Someone tell the story/Someone sing the song" — that someone will be Neil Patrick Harris, taking the role of the Balladeer in the Roundabout Broadway revival of Assassins. Harris took the role in the most recent readings of Stephen Sondheim-John Weidman musical.
In recent years, Harris have moved from TV ("Doogie Howser, MD") to Rent's Mark and, now, into the realm of Sondheim. Recently, he has sung Tobias Rag in several concert readings of Sweeney Todd, including one at Avery Fisher Hall and again in San Francisco. In his program bio, he mentioned the Balladeer as his next assignment. Other theatre roles include Romeo in Romeo and Juliet at San Diego's Old Globe Theatre.
Also in casting news: Denis O'Hare has been offered a role, most likely Charles Guiteau, and Douglas Sills will be playing John Wilkes Booth. O'Hare, currently playing Major Barbara's fiance Adolphus Cusins for the Roundabout Theatre, also appeared in the Roundabout's Cabaret. Sills was Tony-nominated for The Scarlet Pimpernel after assaying touring roles in The Secret Garden and Into the Woods.
A spokesperson from Boneau/Bryan-Brown, representing the show, could not confirm any of the casting.
The 1991 musical, seen in a sold-out Off-Broadway run at Playwrights Horizons, traces the stories of people who killed or tried to kill American presidents throughout history. Darkly comic, Assassins visits forgotten murderers like the wannabe anarchist Leon Czolgosz who killed William McKinley, to the infamous assassins Booth, who shot Abraham Lincoln and Oswald, who killed John F. Kennedy. The assassinations are visited through various ballads: the light Sousa march-inspired "How I Saved Roosevelt"; the lite pop "Unworthy of Your Love," in which Fromme and Hinckley express their devotion to Charles Manson and Jodie Foster, respectively; and the uptempo traditional theatre song, "Everybody's Got the Right to Be Happy," a defense by the assassins for their crimes.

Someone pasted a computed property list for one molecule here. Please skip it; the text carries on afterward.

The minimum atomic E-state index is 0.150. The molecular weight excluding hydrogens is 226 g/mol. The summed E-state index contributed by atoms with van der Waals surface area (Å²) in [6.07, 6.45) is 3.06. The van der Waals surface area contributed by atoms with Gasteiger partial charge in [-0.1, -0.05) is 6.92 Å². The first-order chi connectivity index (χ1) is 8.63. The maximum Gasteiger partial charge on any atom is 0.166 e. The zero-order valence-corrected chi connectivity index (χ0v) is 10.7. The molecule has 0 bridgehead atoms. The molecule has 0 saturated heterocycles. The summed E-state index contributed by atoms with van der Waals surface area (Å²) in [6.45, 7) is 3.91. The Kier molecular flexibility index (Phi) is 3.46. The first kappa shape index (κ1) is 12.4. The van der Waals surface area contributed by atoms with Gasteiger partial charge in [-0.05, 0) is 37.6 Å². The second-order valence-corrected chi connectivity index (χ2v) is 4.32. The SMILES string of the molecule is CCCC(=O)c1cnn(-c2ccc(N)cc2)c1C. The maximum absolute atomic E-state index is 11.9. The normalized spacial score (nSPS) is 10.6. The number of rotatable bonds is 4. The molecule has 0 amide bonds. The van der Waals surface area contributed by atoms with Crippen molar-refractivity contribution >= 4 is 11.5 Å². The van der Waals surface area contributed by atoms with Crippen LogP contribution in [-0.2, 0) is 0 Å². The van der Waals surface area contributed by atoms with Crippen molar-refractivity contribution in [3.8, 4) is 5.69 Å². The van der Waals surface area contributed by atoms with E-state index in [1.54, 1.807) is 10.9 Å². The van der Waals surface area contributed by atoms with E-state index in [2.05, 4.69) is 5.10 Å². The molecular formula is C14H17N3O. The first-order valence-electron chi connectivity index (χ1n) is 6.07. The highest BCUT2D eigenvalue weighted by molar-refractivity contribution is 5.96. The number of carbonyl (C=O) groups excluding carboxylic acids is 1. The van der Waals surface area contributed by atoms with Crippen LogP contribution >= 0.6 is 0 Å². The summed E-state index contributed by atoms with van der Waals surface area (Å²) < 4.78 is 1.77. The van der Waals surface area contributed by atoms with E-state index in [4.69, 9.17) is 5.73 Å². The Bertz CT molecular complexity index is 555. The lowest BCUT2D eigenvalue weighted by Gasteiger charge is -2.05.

There are also vignettes and scenes where the various killers and attempted murderers come in contact with another. In one scene, Lynette "Squeaky" Fromme and Sarah Jane Moore, who will both try to kill Gerald Ford, talk over a bucket of chicken before Moore tries to kill the president. In another, Sam Byk, a crazed taxi driver—who sent taped monologues to various luminaries (including Leonard Bernstein) before plotting to drive a plane into Richard Nixon's White House—delivers hate speech from his cab. In the harshest and most tense scene in the musical, all the assassins before and after Oswald appear in the Texas Book Depository to convince the unknowing clerk that he must shoot Kennedy.
Joe Mantello (Design for Living, Love! Valor! Compassion!) will direct Assassins. Assassins begins performances at the Booth (ironically, named for John Wilkes' brother, the famed actor Edwin) Nov. 1 with an opening Nov. 29.